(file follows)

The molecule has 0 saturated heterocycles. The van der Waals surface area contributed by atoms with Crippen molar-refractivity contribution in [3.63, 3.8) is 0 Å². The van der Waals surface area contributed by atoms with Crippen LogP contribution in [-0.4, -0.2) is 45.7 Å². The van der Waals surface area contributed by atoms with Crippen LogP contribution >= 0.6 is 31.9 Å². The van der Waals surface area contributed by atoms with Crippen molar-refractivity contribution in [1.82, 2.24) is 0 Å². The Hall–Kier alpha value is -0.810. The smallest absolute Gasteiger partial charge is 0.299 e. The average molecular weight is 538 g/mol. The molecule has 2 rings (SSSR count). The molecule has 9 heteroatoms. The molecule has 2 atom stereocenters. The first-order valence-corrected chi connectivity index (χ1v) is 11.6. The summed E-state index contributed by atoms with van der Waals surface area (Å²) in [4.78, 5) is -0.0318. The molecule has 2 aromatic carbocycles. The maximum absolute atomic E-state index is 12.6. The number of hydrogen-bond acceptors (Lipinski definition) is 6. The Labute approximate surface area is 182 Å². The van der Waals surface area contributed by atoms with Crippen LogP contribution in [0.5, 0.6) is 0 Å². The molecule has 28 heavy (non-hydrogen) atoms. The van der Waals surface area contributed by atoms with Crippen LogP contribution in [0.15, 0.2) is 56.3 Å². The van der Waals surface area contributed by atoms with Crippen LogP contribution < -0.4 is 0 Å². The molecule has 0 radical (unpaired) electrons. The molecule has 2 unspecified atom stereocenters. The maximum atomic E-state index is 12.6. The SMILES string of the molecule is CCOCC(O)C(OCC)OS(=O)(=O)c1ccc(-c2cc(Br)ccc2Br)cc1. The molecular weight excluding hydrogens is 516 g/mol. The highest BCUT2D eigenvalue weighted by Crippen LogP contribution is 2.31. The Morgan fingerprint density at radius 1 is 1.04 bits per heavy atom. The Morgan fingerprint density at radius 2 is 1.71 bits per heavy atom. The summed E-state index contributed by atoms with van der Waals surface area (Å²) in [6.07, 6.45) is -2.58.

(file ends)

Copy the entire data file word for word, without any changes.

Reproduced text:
The molecule has 0 saturated heterocycles. The van der Waals surface area contributed by atoms with Crippen molar-refractivity contribution in [3.63, 3.8) is 0 Å². The van der Waals surface area contributed by atoms with Crippen LogP contribution in [-0.4, -0.2) is 45.7 Å². The van der Waals surface area contributed by atoms with Crippen LogP contribution >= 0.6 is 31.9 Å². The van der Waals surface area contributed by atoms with Crippen molar-refractivity contribution in [1.82, 2.24) is 0 Å². The Hall–Kier alpha value is -0.810. The smallest absolute Gasteiger partial charge is 0.299 e. The average molecular weight is 538 g/mol. The molecule has 2 rings (SSSR count). The molecule has 9 heteroatoms. The molecule has 2 atom stereocenters. The first-order valence-corrected chi connectivity index (χ1v) is 11.6. The summed E-state index contributed by atoms with van der Waals surface area (Å²) in [4.78, 5) is -0.0318. The molecule has 2 aromatic carbocycles. The maximum absolute atomic E-state index is 12.6. The number of hydrogen-bond acceptors (Lipinski definition) is 6. The Labute approximate surface area is 182 Å². The van der Waals surface area contributed by atoms with Crippen LogP contribution in [0.5, 0.6) is 0 Å². The molecule has 28 heavy (non-hydrogen) atoms. The van der Waals surface area contributed by atoms with Crippen LogP contribution in [0.15, 0.2) is 56.3 Å². The van der Waals surface area contributed by atoms with Crippen LogP contribution < -0.4 is 0 Å². The molecule has 0 radical (unpaired) electrons. The molecule has 2 unspecified atom stereocenters. The maximum atomic E-state index is 12.6. The SMILES string of the molecule is CCOCC(O)C(OCC)OS(=O)(=O)c1ccc(-c2cc(Br)ccc2Br)cc1. The molecular weight excluding hydrogens is 516 g/mol. The highest BCUT2D eigenvalue weighted by Crippen LogP contribution is 2.31. The Morgan fingerprint density at radius 1 is 1.04 bits per heavy atom. The Morgan fingerprint density at radius 2 is 1.71 bits per heavy atom. The summed E-state index contributed by atoms with van der Waals surface area (Å²) in [6.07, 6.45) is -2.58.